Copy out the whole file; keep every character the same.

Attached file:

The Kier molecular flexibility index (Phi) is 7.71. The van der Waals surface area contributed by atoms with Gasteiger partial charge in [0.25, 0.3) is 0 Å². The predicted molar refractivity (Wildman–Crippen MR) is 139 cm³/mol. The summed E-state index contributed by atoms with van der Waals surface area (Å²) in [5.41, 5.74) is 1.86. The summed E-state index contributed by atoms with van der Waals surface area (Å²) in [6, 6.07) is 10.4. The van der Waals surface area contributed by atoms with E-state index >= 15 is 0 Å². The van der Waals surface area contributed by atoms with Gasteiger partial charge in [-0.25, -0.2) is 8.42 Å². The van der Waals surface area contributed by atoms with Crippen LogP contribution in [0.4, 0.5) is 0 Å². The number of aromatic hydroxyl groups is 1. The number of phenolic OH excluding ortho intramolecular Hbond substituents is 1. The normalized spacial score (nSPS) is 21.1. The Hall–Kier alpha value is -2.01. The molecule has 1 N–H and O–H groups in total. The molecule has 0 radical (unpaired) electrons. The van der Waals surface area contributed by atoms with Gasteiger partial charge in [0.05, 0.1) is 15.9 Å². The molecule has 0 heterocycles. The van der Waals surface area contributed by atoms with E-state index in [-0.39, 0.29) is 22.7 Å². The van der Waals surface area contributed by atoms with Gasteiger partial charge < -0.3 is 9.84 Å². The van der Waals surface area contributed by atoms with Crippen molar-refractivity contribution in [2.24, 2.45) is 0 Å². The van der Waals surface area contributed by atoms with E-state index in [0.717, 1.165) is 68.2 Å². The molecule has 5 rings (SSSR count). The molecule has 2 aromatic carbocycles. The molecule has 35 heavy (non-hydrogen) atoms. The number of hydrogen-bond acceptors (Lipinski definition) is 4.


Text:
The Kier molecular flexibility index (Phi) is 7.71. The van der Waals surface area contributed by atoms with Gasteiger partial charge in [0.25, 0.3) is 0 Å². The predicted molar refractivity (Wildman–Crippen MR) is 139 cm³/mol. The summed E-state index contributed by atoms with van der Waals surface area (Å²) in [5.41, 5.74) is 1.86. The summed E-state index contributed by atoms with van der Waals surface area (Å²) in [6, 6.07) is 10.4. The van der Waals surface area contributed by atoms with E-state index >= 15 is 0 Å². The van der Waals surface area contributed by atoms with Gasteiger partial charge in [-0.25, -0.2) is 8.42 Å². The van der Waals surface area contributed by atoms with Crippen LogP contribution in [0.4, 0.5) is 0 Å². The number of aromatic hydroxyl groups is 1. The number of phenolic OH excluding ortho intramolecular Hbond substituents is 1. The normalized spacial score (nSPS) is 21.1. The Hall–Kier alpha value is -2.01. The molecule has 1 N–H and O–H groups in total. The molecule has 0 radical (unpaired) electrons. The van der Waals surface area contributed by atoms with Gasteiger partial charge in [0.05, 0.1) is 15.9 Å². The molecule has 0 heterocycles. The van der Waals surface area contributed by atoms with E-state index in [-0.39, 0.29) is 22.7 Å². The van der Waals surface area contributed by atoms with Gasteiger partial charge < -0.3 is 9.84 Å². The van der Waals surface area contributed by atoms with Crippen molar-refractivity contribution in [2.24, 2.45) is 0 Å². The van der Waals surface area contributed by atoms with E-state index in [0.717, 1.165) is 68.2 Å². The molecule has 5 rings (SSSR count). The molecule has 2 aromatic carbocycles. The molecule has 35 heavy (non-hydrogen) atoms. The number of hydrogen-bond acceptors (Lipinski definition) is 4.